walkitout (walkitout) wrote,

Don Stanford?

My walking partner M. has a family tradition of making up stories, as in a rollicking good fiction sense, not as in a lying sense. I don't know that anyone ever gets around to writing them down, but it's a lot of fun to hear her musing about characters and plotting and what the towns and so forth are like. There's a fantasy tale involving a clan of people who work with dragons. There's a space opera story about an older man who works as an explorer/scout, living on the frontier of human developed space, a frontier shared with another spacefaring race.

Anyway. Today's topic involved what the young people learning how to work with the dragons have to learn as part of their schooling, and something about what she described made me think of Don Stanford's _The Horsemasters_. I told her about it, then I went upstairs and loaned her my copy, which I was excited to do, altho a little worried when I started to realize just how freakishly hard replacing this book would be if it went missing. M. won't lose it, tho, and she won't move away, so I'm not too worried. It's a Scholastic from 1968, so if it comes back in pieces we'll just reassemble it.

But it got me thinking, because that's an unusual book from my childhood in that I never did track down every-other-book-by-that-author, and of course now that is a very, very tricky thing to do. There was an Annette Funicello movie based on this entry (just found that out -- I had no idea), which is probably why there are so many copies still floating around (and yet still fantastically expensive used on Amazon). Anyone know if this is the same Stanford responsible for _Rice of Affection_ and _The Slaughtered Lovelies_? I'm reasonably certain this is _not_ the Stanford responsible for _Southern Kingdom_. Anyone else have fond memories of _The Horsemasters_?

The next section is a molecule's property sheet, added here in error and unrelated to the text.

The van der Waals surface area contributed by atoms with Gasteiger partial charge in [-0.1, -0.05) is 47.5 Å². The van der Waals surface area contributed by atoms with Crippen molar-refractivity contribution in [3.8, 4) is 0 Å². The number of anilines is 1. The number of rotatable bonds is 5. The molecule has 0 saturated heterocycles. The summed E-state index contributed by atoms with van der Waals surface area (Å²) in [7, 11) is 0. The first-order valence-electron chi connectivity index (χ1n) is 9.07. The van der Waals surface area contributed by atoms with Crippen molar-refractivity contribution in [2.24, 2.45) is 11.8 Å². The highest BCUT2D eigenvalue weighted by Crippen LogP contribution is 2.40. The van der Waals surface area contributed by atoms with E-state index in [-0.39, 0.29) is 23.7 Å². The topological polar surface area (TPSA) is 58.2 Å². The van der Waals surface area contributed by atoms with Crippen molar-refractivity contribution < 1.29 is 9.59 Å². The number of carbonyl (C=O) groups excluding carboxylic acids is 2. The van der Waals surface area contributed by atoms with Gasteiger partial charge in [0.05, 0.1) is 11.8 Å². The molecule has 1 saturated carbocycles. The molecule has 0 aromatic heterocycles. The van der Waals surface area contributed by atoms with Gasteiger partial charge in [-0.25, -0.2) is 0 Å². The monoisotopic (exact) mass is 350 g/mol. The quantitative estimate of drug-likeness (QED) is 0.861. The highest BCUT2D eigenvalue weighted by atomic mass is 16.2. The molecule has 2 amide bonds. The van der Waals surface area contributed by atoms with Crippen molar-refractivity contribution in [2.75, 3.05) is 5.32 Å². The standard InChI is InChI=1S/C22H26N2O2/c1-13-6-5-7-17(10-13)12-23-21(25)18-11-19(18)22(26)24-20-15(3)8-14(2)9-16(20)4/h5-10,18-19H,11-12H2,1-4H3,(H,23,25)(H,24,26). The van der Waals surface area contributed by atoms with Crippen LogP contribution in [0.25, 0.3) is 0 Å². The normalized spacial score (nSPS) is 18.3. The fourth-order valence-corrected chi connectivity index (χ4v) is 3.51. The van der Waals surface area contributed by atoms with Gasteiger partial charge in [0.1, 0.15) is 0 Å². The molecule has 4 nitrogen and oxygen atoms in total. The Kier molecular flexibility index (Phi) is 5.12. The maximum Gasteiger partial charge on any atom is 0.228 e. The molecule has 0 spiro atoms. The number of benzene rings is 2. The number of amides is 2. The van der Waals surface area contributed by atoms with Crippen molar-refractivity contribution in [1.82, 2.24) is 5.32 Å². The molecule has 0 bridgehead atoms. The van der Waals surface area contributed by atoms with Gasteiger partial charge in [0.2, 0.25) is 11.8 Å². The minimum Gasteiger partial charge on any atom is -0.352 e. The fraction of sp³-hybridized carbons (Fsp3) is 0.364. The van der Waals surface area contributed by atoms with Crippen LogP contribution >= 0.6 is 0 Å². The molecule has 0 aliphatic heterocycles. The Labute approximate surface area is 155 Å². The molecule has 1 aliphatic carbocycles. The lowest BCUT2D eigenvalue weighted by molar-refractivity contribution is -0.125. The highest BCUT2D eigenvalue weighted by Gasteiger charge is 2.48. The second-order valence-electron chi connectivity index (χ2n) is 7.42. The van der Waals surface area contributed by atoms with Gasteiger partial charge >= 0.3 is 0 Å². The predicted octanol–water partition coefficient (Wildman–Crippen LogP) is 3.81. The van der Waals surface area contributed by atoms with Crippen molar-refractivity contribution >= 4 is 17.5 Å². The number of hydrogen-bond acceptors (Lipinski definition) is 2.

According to this, the school in the book is based on a real one that finally closed in 1986. Other books by him include _The Red Car_ and _The Treasure of the Coral Reef_.


Definitely _Treasure of Coral Reef_ and _The Red Car_, based on cover pictures of _Horsemasters_. Looks like _The Red Car_ had roughly the same impact on its readers that _Horsemasters_ had on its readers. This article says he was a magazine writer. Given how much he wrote (still trying to figure out if _Mulligan's Pirates_ is his, but I bet it is, along with _Ski Town!_ and _Must Be Good Riders_ and _Crash Landing_), I have to wonder if this guy had other names going. I have 1918-1992 as dates for him, and this may be a real name since Donald Kent Stanford Jr. is mentioned in a dedication. (Yup, _The Slaughtered Lovelies_ and _Bargain in Blood_ are both Donald K. Stanford, same as all of the above, with the uncertain possible exception as Mulligan.)
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